returning brewer

Discussion in 'Beer Kit Brewing Discussion.' started by woomfy, Dec 6, 2017.

  1. Dec 6, 2017 #1

    woomfy

    woomfy

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    Hi folks,

    from bonny Scotland.

    Made a few beers and wine kits many years ago.
    Have just started a kit I was given as a gift from my son last Christmas.
    Didn't remember it being as complicated. This was a Brooklyn brew kit with proper grain and stuff, not the boots cans from my yoof.

    Anyhow found myself quite enjoying the process, thinking I could get into this.
    All went well, although i felt my dark place under the stairs was a bit cold, so I moved the jug to a warmer spot near a radiator. Things really took off then. To the extent, on day 3, before I removed the tube positioned in a jug of water, to be replaced by the air lock, things have stopped and the beer has started to settle and clear.

    So my questions, should I, can I add some sugar to get hings going again?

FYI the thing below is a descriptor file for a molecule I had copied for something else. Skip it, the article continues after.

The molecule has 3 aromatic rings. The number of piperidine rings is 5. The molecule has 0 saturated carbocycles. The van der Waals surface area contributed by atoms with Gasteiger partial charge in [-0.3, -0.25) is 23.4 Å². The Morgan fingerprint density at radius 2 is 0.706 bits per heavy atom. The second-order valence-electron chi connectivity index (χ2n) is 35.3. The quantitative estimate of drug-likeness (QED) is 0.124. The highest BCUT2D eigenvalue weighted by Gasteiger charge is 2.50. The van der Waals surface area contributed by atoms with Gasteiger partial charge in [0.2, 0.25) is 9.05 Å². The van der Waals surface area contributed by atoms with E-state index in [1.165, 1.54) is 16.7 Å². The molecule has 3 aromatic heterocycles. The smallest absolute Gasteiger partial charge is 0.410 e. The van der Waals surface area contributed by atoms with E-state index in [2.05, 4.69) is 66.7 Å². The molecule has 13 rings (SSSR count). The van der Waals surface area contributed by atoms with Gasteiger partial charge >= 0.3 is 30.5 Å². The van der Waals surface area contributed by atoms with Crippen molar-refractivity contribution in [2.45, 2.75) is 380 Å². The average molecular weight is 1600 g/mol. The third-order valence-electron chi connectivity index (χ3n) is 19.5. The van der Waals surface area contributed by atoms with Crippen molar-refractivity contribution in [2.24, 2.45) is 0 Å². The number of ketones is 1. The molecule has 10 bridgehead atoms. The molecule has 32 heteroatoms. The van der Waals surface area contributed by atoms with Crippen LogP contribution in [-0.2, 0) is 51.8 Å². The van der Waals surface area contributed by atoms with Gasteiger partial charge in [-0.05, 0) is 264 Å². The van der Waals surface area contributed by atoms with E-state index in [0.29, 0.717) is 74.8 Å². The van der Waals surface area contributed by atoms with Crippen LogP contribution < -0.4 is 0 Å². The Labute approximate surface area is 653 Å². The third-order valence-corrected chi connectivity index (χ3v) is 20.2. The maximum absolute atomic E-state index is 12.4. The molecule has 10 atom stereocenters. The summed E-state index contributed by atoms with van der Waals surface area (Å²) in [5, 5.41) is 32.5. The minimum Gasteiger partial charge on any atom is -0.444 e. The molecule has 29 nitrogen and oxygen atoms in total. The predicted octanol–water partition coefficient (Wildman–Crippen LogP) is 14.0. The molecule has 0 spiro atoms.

Or, has the primary brewing finished early,due to the heat and am I now ready to bottle?

    I don't have Hydrometer to check the gravity yet, just going to order one but fear it might not arrive in time to save the brew.

    Many thanks in advance for anyone with the time to advise.
    regards,
    Davie
     
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  2. Dec 6, 2017 #2

    GerritT

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    I started with a Brooklyn kit :D
    Just leave the jug (not too close to the radiator though, it should be room temperature, not warm), order the hydrometer and measure. Some yeasts do their job in 3 days, but leave it longer, give the yeast time to clean up properly. OR it has stalled and you need to measure. Anyway between pitching and siphoning, two weeks should cause no harm. Just relax. It's fun! Not work.
     
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  3. Dec 6, 2017 #3

    LarryF

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  4. Dec 17, 2017 #4

    woomfy

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    So 2 weeks up and bottling time today........ checked my SG, because I now have a Hydrometer, and bah still high @ 1015, as I suspected.